There's a long way to go before the economy, and people, recover from wounds inflicted by the financial meltdown. The value of homeowners' equity -- most Americans' biggest single financial asset -- is down $4.7 trillion, about 41%, since June 2007, according to the Federal Reserve. The U.S. stock market has lost $1.9 trillion of value, by Wilshire Associates' count. Even worse, we've got fewer people working now -- 142.3 million -- than then (146.1 million), even though the working-age population has grown. So while plenty of folks are doing well and entire industries have recovered, people on average are worse off than they were. Bad stuff.
How should you think about the past five years? What can we learn from them? And what can we as a society do to minimize the chances of a recurrence?
I've been writing about the financial meltdown and its aftermath almost continually since I joined Fortune the month after the symptoms surfaced. Now, five years into the problem, I find myself getting increasingly angry and frustrated watching myth supplant reality about what happened, and seeing fantasy displace common sense when it comes to fixing the problems that got us in this mess.
Ready? Okay, here we go.
Myth No. 1: The government should have done nothing.
! During the dark days of 2008-09, when giant institutions like Washington Mutual and Wachovia and Lehman Brothers failed and the likes of Citigroup (C), Bank of America (BAC), AIG (AIG), GE Capital (GE), Merrill Lynch, Morgan Stanley (MS), Goldman Sachs (GS), and huge European banks were near collapse, letting them all go under would have brought on the financial apocalypse. We could well have ended up with a downturn worse than the Great Depression, which was the previous time that failures in the financial system (rather than the Federal Reserve raising rates) begat a U.S. economic slowdown.
You want to let big institutions fail? Okay, look at what happened when Lehman was allowed to go under in September 2008. (The Treasury and Fed insist there was no way to save the firm, though I wonder if they would have devised one had they not gotten tons of grief six months earlier for not letting Bear Stearns collapse.)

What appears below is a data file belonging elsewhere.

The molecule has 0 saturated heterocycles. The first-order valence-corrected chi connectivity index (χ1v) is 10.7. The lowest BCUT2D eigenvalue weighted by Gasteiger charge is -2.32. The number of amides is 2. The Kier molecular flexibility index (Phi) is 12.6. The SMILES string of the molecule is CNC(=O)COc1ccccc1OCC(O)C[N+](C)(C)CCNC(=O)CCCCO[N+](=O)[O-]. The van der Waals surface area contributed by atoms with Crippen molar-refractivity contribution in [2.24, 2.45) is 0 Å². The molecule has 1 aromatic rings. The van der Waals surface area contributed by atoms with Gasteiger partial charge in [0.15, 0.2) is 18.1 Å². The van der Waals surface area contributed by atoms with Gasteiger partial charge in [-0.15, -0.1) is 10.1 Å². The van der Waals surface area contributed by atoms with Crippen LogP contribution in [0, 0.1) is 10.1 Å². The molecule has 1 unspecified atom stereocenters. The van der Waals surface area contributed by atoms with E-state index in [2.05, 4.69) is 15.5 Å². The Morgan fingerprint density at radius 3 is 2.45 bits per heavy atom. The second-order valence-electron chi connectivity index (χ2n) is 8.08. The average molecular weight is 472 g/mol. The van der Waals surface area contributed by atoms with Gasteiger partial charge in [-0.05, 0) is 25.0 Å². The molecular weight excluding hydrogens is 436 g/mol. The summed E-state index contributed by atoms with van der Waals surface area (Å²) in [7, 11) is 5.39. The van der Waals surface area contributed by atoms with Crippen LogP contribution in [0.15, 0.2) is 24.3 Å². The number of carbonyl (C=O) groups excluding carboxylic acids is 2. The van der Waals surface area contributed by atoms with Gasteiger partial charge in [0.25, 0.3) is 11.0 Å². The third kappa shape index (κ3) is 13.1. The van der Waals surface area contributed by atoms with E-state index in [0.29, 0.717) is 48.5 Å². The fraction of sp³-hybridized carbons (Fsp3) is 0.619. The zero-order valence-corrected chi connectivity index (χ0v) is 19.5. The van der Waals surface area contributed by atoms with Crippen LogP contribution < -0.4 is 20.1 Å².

Lehman's collapse froze short-term money markets, making normal finance impossible. A run on money-market funds began when the Reserve Primary Fund, an industry pioneer, said it was "breaking the buck" because of losses on Lehman paper. Goldman Sachs and Morgan Stanley were about to fail because hedge funds and other "prime brokerage" customers began yanking their cash in response to prime brokerage assets at Lehman's London branch being frozen.
The federal government (including the Fed) had to front trillions of dollars and guarantee trillions of obligations -- a total I calculated last year (see "Surprise! The Big Bad Bailout Is Paying Off") at more than $14 trillion -- to stop the panic.
Lehman was a beta test for letting markets take care of problems themselves -- and it failed miserably.
Myth No. 2: The government bailed out shareholders.
It's patently unfair that lenders to these companies escaped unscathed, as did counterparties to AIG, which were paid with taxpayer money. Why did the government do the right thing at GM (GM) and Chrysler, where it forced creditors to take haircuts before financing the companies' reorganizations, and the wrong thing by bailing out creditors at financial companies?
The Treasury contends that whacking financial company creditors would have created more problems than it solved. "In a severe financial crisis," said a very senior Treasury official whom I agreed not to name, "the primary obligation is to prevent panics and the severe economic damage they cause to the innocent. In those crises, if you hair-cut the creditors of a systemically important institution, it's like adding accelerant to a burning fire."
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